It should come as no surprise, and a great relief, to faithful readers of Reinventing Media that Hulu has been taken off the market by its owners, Disney and Fox (NBC/Universal is a passive partner). You can read the story here.

Now it’s time for the networks to move ahead to use Hulu to help move TV in the right direction. First of all, Hulu’s commercial policy (usually not more than two at a time with a countdown clock) should be a model for ad-supported TV. Of course, this will require increasing the value of commercial slots by providing better targeting information. Ultimately this has to involve the cable MSOs (like Hulu’s part owner NBC) but Hulu could lead the way. And didn’t Time-Warner Cable express an interest in being a part-owner? They should be, and so should CBS.

Commercial inventory in network shows on Hulu should be sold right alongside ad sales of the shows on broadcast by the individual network sales teams. Note, that doesn’t mean “given away as bonus inventory”. The impressions on Hulu are arguably more valuable than those on regular TV because it can prevent commercial skipping and provide somewhat better targeting. Buttressing Hulu’s ad sales as part of regular network buys will help ease media buyers into accepting all inventory, including on-line, time-shifted and dynamically served slots, as part of the normal buying landscape. This will in turn increase the economic value of TV programming, which presumably will lead to more and better shows. That’s my theory, anyway.

An important part of the equation, as a Comcast exec recently pointed out in a Videonuze panel, is to develop a buyer/seller ad system that can support this complexity. Luckily enough, this comes just as two important ad technology companies have merged and announced their intention to create just such a system. Longtime agency suppliers Donovan Data Systems and Mediabank have merged to create Mediaocean, which says it aims to create a modern system for the new digital world. Given their long standing ad agency relationships, they are well-positioned to do this – if they invest the money.

But Hulu should be right there helping them do it.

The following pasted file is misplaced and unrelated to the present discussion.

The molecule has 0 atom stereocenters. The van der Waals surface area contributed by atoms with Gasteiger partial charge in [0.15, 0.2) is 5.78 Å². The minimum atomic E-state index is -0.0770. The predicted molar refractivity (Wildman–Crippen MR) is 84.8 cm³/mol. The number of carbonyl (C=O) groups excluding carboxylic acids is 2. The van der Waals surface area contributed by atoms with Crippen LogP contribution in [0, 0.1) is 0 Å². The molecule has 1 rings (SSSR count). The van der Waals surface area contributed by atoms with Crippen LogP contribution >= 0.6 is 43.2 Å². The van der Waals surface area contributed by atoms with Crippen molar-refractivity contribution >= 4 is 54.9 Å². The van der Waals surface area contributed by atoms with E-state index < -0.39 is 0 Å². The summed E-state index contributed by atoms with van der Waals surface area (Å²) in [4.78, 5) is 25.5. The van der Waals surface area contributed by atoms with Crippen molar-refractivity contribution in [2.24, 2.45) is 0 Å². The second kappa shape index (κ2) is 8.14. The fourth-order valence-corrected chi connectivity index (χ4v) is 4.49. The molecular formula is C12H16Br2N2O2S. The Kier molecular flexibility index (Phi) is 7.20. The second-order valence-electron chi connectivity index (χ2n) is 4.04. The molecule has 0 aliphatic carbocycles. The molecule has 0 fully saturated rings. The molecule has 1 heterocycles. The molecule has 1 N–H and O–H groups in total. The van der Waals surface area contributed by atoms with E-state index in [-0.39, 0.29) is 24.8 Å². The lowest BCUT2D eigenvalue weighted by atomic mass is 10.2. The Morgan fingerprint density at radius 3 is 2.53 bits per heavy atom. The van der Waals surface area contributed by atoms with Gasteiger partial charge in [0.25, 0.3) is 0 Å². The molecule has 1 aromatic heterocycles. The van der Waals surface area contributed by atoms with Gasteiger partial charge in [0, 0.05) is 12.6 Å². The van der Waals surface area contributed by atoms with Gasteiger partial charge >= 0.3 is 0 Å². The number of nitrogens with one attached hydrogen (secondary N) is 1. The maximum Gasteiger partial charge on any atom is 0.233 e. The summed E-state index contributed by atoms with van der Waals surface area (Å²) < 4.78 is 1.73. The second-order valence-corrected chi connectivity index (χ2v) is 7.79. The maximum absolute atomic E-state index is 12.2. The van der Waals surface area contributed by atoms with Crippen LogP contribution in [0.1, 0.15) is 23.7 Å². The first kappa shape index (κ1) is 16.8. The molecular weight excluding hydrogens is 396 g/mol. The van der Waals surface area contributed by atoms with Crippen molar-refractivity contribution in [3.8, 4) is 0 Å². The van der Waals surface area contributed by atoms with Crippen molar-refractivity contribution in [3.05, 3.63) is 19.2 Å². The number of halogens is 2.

Post #20 – The TV business is moving way too slowly to on-demand.

TV is making some progress, but it’s a lot slower than it ought to be. I’d like to recommend a video of a panel discussion from the recent Videonuze Ad Summit orchestrated by Will Richmond. His newsletter is a great way to keep up with online video by the way.

The panelists are from Comcast, BlackArrow (advertising technology for the MSOs) and OMD (Optimum Media Direction, the largest worldwide ad agency buying network). The moderator is Ashley Swartz from Furious Minds (“a collective of cross trained, ad tech natives that helps companies deliver revenue and accelerate growth by aligning and defining monetization strategies with innovations mandates. We provide fluid, on-demand talent solutions across the marketing, revenue and business planning functions.” If anyone can figure out what they actually do from this description on their web site, let me know.)

It’s an interesting panel and Swartz does a good job keeping it moving. She had the best quote: “has anyone ever seen TV move fast?”. Point taken. But it’s frustrating to see the ad industry and the largest cable MSO (multiple system operator) moving at such a glacial pace toward total on-demand television and addressable ad delivery.

As Himesh Bhise, the impressive VP of New Video Services at Comcast pointed out, now that they have dynamic ad serving into on-demand streams, the next step is planning and buying tools for the agencies. That’s going to be ten miles of bad road. We knew this would be necessary a long time ago.

The reason for my frustration is that the current ad-supported TV system is repeatedly shooting itself in the foot. Actually both feet. There are too many commercials for a quality viewing experience. They are pushing the world toward HBO, Showtime, Netflix, iTunes and Amazon video, to name a few.

That’s not necessarily a bad thing – unless you can’t afford those services. Even though 90% of the viewers get their TV from cable, which they pay for, a lot of them can’t spend the extra money for the pay-TV services.

The tragedy is that everyone wins in a completely on-demand, addressable system of TV delivery, where every viewer sees his or her own stream with targeted or even personalized commercials. These ads would be more valuable and therefore there could be far fewer of them. The viewer wins. The advertiser wins by eliminating waste and annoyance. The programmers & platforms win by getting more revenue per commercial slot.

The current system is reminiscent of how AM music radio lost out to FM by doggedly sticking to their 18 minutes of commercials while FM carried half that number. It wasn’t really the quality of the signal, it was the commercial load that sank music on AM. The TV business is doing the same thing to quality dramatic ad-supported programming.